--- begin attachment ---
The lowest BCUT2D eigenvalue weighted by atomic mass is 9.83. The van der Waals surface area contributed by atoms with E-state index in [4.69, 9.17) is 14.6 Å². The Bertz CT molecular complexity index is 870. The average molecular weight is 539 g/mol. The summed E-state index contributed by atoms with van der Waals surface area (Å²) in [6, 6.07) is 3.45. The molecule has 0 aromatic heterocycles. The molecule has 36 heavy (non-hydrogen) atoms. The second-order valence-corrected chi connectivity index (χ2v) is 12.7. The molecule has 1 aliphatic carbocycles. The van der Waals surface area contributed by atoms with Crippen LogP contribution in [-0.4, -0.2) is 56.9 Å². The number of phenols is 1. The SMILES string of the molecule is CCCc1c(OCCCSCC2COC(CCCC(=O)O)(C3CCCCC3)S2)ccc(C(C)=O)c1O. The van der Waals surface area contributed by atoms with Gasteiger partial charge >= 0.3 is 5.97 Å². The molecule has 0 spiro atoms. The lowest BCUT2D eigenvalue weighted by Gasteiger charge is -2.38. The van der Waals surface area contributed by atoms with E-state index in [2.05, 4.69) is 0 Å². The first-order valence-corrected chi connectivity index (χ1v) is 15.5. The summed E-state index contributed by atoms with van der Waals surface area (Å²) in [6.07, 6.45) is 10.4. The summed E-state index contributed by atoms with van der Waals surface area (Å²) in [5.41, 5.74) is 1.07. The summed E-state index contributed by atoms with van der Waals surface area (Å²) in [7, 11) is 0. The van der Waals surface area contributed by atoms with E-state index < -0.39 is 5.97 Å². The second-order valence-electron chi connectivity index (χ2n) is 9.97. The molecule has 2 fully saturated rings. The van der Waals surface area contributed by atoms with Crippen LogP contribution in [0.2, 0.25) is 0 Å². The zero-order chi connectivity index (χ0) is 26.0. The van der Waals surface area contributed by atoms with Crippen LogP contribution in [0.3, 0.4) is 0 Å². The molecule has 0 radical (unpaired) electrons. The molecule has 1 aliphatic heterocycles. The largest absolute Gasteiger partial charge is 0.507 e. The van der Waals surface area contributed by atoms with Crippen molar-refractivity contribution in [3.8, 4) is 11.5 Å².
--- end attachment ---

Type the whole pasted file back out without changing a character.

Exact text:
The lowest BCUT2D eigenvalue weighted by atomic mass is 9.83. The van der Waals surface area contributed by atoms with E-state index in [4.69, 9.17) is 14.6 Å². The Bertz CT molecular complexity index is 870. The average molecular weight is 539 g/mol. The summed E-state index contributed by atoms with van der Waals surface area (Å²) in [6, 6.07) is 3.45. The molecule has 0 aromatic heterocycles. The molecule has 36 heavy (non-hydrogen) atoms. The second-order valence-corrected chi connectivity index (χ2v) is 12.7. The molecule has 1 aliphatic carbocycles. The van der Waals surface area contributed by atoms with Crippen LogP contribution in [-0.4, -0.2) is 56.9 Å². The number of phenols is 1. The SMILES string of the molecule is CCCc1c(OCCCSCC2COC(CCCC(=O)O)(C3CCCCC3)S2)ccc(C(C)=O)c1O. The van der Waals surface area contributed by atoms with Gasteiger partial charge >= 0.3 is 5.97 Å². The molecule has 0 spiro atoms. The lowest BCUT2D eigenvalue weighted by Gasteiger charge is -2.38. The van der Waals surface area contributed by atoms with E-state index in [2.05, 4.69) is 0 Å². The first-order valence-corrected chi connectivity index (χ1v) is 15.5. The summed E-state index contributed by atoms with van der Waals surface area (Å²) in [6.07, 6.45) is 10.4. The summed E-state index contributed by atoms with van der Waals surface area (Å²) in [5.41, 5.74) is 1.07. The summed E-state index contributed by atoms with van der Waals surface area (Å²) in [7, 11) is 0. The van der Waals surface area contributed by atoms with E-state index < -0.39 is 5.97 Å². The second-order valence-electron chi connectivity index (χ2n) is 9.97. The molecule has 2 fully saturated rings. The van der Waals surface area contributed by atoms with Crippen LogP contribution in [0.2, 0.25) is 0 Å². The zero-order chi connectivity index (χ0) is 26.0. The van der Waals surface area contributed by atoms with Crippen LogP contribution in [0.3, 0.4) is 0 Å². The molecule has 0 radical (unpaired) electrons. The molecule has 1 aliphatic heterocycles. The largest absolute Gasteiger partial charge is 0.507 e. The van der Waals surface area contributed by atoms with Crippen molar-refractivity contribution in [3.8, 4) is 11.5 Å².